The UN has come up with a compact incorporating key provisions for smoother pathways to legal migration and safeguarding migrants that are of particular relevance to India, which has the world's largest migrant population.
On November 8, the populist insurrection sweeping across Europe and the United Kingdom hit the shores of America as an embittered uprising of the middle and lower class handed their candidate, Donald Trump, a resounding victory over Hillary Clinton.
The lines by Emma Lazarus, inscribed on The Statue of Liberty, which stands tall and majestic on Liberty Island in New York Harbour off New York City, read, “Give me your tired, your poor, / Your huddled masses yearning to breathe free, / The wretched refuse of your teeming shore. / Send these, the homeless, tempest-tossed, to me: / I lift my lamp beside the golden door.”
On the morning of Donald Trump’s election victory, Britain’s Daily Mirror devoted its front page to a picture of an uncontrollably sobbing Statue of Liberty. The Lady had snuffed out the torch and dispensed with the tablet; covered her tear-filled face in shame with both hands; and was asking: “What have they done?”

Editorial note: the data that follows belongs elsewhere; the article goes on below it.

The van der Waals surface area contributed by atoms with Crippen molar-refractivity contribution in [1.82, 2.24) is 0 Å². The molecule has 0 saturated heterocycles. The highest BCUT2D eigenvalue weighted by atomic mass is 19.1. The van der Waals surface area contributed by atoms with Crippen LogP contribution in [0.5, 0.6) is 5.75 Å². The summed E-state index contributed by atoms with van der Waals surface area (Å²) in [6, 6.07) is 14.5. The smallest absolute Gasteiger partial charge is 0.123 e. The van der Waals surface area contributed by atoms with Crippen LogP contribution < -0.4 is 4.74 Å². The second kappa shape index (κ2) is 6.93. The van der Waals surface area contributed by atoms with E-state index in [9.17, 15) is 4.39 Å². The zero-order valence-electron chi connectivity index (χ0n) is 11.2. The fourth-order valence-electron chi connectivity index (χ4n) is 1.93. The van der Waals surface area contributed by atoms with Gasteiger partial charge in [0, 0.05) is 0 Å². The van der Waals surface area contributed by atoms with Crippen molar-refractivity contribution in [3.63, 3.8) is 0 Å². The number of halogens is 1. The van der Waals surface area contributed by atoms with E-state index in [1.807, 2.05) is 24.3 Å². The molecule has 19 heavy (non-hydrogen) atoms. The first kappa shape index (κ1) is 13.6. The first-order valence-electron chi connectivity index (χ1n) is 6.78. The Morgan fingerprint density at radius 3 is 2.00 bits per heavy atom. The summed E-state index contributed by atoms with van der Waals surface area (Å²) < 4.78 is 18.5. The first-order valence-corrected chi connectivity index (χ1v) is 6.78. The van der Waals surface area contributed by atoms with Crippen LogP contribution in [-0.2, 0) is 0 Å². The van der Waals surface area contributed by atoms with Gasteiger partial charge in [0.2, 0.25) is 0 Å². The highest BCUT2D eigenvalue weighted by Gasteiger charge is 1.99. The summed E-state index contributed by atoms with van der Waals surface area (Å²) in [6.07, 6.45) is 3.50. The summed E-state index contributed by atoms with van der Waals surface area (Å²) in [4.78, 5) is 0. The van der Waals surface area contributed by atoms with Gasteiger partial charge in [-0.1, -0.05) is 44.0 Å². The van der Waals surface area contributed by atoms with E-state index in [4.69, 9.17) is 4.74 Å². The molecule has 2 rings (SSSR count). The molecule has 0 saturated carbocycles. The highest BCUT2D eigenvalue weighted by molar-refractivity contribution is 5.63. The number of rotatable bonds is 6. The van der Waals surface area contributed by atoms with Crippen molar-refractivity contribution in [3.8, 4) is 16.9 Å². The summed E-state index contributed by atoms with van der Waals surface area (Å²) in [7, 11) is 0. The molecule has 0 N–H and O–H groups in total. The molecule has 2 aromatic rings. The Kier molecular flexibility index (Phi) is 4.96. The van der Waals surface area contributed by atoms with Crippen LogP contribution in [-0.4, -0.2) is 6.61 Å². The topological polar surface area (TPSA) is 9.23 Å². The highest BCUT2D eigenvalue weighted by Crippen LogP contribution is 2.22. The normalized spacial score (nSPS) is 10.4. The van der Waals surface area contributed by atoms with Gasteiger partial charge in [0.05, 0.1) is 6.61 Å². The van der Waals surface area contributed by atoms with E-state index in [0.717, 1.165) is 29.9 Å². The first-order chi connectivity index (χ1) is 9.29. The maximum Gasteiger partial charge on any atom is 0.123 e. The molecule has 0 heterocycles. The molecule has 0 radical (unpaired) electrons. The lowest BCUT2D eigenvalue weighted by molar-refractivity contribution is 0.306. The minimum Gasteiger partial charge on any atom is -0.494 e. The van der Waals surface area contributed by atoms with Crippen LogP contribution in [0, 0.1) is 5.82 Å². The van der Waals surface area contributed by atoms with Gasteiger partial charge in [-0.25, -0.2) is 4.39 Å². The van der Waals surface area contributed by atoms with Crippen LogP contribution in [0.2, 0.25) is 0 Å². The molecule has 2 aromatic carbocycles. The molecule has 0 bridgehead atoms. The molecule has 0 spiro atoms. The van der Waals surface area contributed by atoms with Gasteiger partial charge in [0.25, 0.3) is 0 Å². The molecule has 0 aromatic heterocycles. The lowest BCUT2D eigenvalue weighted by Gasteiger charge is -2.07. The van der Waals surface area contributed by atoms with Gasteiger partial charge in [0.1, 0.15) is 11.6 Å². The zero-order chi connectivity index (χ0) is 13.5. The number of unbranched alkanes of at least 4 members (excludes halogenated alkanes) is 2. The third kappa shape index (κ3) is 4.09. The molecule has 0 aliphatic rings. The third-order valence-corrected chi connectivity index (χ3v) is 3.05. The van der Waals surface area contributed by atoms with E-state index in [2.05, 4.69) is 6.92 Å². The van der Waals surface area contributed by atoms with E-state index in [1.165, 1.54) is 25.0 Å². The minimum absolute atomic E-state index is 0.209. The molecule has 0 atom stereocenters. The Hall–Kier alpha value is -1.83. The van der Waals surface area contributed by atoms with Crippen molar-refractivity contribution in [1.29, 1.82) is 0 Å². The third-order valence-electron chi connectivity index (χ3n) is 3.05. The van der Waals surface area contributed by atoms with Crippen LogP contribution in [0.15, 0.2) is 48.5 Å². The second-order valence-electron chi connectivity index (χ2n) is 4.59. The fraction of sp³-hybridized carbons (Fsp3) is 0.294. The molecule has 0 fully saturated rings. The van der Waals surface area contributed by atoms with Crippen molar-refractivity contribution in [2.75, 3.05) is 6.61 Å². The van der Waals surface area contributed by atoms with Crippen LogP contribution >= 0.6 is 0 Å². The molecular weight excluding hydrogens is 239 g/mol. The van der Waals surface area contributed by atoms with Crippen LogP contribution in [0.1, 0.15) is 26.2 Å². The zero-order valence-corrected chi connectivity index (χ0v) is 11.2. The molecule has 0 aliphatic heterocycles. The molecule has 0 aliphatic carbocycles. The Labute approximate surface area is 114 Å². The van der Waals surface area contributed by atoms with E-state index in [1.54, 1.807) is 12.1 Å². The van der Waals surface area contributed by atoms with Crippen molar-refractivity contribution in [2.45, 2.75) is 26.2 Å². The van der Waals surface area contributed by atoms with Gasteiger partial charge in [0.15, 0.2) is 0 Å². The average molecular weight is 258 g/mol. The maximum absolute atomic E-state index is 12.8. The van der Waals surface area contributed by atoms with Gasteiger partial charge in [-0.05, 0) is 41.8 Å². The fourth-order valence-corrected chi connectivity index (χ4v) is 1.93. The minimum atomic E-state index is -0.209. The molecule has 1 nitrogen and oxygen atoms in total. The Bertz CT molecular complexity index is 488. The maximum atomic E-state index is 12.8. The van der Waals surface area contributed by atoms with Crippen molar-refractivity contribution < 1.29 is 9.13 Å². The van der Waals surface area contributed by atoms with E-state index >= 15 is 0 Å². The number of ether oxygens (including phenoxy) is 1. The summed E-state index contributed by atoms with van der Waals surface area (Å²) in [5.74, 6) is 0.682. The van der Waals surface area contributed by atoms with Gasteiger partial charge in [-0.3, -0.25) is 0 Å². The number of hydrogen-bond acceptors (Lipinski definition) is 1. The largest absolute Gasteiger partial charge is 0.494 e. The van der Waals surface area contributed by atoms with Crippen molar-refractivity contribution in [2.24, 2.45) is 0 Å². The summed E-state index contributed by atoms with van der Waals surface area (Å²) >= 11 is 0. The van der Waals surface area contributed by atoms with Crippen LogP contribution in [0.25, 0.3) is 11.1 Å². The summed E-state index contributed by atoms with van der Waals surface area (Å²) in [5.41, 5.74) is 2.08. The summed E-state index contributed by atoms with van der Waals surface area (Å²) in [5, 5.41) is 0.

A spectre is haunting Eurasia — the spectre of Donald Trump, who has threatened to overturn the core principles of American strategy towards Europe and Asia since the end of the Second World War. Chancelleries across Eurasia, from Paris to Tokyo, Brussels to Singapore and Berlin to Seoul, are scrambling to come to terms with the entirely unexpected victory of Trump.
In northeast India, water-management practices to deal with climate change
In a small village on the north bank of the Brahmaputra in Assam in northeast India, farmer Horen Nath stood gazing at his partially submerged paddy field. The floods had kept their annual date but mercifully, the farmer said, the waters have started receding. "The weather has become very strange of late. We always had ample rain,